Asymmetric Tsallis distributions for modelling financial market dynamics
Abstract
Financial markets are highly nonlinear and nonequilibrium systems. Earlier works have suggested that the behavior of market returns can be well described within the framework of nonextensive Tsallis statistics or superstatistics. For small time scales (delays), a good fit to the distributions of stock returns is obtained with qGaussian distributions, which can be derived either from Tsallis statistics or superstatistics. These distributions are symmetric. However, as the time lag increases, the distributions become increasingly nonsymmetric. In this work, we address this problem by considering the data distribution as a linear combination of two independent normalized distributions  one for negative returns and one for positive returns. Each of these two independent distributions are half qGaussians with different nonextensivity parameter q and temperature parameter beta. Using this model, we investigate the behavior of stock market returns over time scales from 1 to 80 days. The data covers both the .com bubble and the 2008 crash periods. These investigations show that for all the time lags, the fits to the data distributions are better using asymmetric distributions than symmetric qGaussian distributions. The behaviors of the q parameter are quite different for positive and negative returns. For positive returns, q approaches a constant value of 1 after a certain lag, indicating the distributions have reached equilibrium. On the other hand, for negative returns, the q values do not reach a stationary value over the time scales studied. In the present model, the markets show a transition from normal to superdiffusive behavior (a possible phase transition) during the 2008 crash period. Such behavior is not observed with a symmetric qGaussian distribution model with q independent of time lag.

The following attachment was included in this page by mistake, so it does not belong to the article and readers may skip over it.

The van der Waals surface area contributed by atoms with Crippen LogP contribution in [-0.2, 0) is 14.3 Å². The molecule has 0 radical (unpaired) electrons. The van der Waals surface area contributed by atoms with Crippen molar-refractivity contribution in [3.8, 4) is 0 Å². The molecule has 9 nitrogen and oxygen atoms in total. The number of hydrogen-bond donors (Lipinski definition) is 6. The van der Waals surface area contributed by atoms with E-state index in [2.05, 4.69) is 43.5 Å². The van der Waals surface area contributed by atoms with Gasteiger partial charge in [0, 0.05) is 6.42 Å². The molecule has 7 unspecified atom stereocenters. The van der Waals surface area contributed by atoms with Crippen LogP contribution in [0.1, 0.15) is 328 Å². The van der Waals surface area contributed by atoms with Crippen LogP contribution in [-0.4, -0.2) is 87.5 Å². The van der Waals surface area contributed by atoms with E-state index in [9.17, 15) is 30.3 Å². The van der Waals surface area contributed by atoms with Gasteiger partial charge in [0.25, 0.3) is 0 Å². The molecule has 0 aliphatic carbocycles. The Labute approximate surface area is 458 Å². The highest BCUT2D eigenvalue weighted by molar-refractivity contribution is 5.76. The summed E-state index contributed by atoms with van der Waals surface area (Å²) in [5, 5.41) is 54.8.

Publication:

arXiv eprints
 Pub Date:
 February 2021
 arXiv:
 arXiv:2102.04532
 Bibcode:
 2021arXiv210204532D
 Keywords:

 Quantitative Finance  Statistical Finance
 EPrint:
 13 figures, 28 pages